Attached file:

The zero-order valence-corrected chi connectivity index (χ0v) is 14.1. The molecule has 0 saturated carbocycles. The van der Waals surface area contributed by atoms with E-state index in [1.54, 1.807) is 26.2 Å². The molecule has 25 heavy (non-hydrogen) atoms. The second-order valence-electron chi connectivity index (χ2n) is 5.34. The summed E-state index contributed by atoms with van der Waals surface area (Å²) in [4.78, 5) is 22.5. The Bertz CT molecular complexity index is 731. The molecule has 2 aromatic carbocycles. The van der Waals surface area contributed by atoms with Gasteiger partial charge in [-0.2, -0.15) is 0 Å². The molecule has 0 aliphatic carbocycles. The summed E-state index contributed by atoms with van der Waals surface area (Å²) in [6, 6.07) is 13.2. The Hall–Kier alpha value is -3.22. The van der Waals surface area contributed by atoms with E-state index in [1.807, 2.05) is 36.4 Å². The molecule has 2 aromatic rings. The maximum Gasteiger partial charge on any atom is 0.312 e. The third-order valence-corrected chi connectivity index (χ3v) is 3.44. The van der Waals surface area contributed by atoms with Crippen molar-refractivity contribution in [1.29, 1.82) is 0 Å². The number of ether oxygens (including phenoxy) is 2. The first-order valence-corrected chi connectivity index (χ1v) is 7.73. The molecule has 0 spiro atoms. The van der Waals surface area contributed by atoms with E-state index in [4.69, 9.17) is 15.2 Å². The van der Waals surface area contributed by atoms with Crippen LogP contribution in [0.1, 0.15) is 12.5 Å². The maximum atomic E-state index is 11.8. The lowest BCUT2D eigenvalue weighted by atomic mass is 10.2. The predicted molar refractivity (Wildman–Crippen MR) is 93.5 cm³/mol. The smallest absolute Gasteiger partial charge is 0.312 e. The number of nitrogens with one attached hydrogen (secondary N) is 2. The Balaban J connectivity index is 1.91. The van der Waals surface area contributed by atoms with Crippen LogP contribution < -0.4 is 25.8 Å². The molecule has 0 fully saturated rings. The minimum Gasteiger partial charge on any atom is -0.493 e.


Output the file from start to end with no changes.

The zero-order valence-corrected chi connectivity index (χ0v) is 14.1. The molecule has 0 saturated carbocycles. The van der Waals surface area contributed by atoms with E-state index in [1.54, 1.807) is 26.2 Å². The molecule has 25 heavy (non-hydrogen) atoms. The second-order valence-electron chi connectivity index (χ2n) is 5.34. The summed E-state index contributed by atoms with van der Waals surface area (Å²) in [4.78, 5) is 22.5. The Bertz CT molecular complexity index is 731. The molecule has 2 aromatic carbocycles. The van der Waals surface area contributed by atoms with Gasteiger partial charge in [-0.2, -0.15) is 0 Å². The molecule has 0 aliphatic carbocycles. The summed E-state index contributed by atoms with van der Waals surface area (Å²) in [6, 6.07) is 13.2. The Hall–Kier alpha value is -3.22. The van der Waals surface area contributed by atoms with E-state index in [1.807, 2.05) is 36.4 Å². The molecule has 2 aromatic rings. The maximum Gasteiger partial charge on any atom is 0.312 e. The third-order valence-corrected chi connectivity index (χ3v) is 3.44. The van der Waals surface area contributed by atoms with Crippen molar-refractivity contribution in [1.29, 1.82) is 0 Å². The number of ether oxygens (including phenoxy) is 2. The first-order valence-corrected chi connectivity index (χ1v) is 7.73. The molecule has 0 spiro atoms. The van der Waals surface area contributed by atoms with E-state index in [4.69, 9.17) is 15.2 Å². The van der Waals surface area contributed by atoms with Crippen LogP contribution in [0.1, 0.15) is 12.5 Å². The maximum atomic E-state index is 11.8. The lowest BCUT2D eigenvalue weighted by atomic mass is 10.2. The predicted molar refractivity (Wildman–Crippen MR) is 93.5 cm³/mol. The smallest absolute Gasteiger partial charge is 0.312 e. The number of nitrogens with one attached hydrogen (secondary N) is 2. The Balaban J connectivity index is 1.91. The van der Waals surface area contributed by atoms with Crippen LogP contribution < -0.4 is 25.8 Å². The molecule has 0 fully saturated rings. The minimum Gasteiger partial charge on any atom is -0.493 e.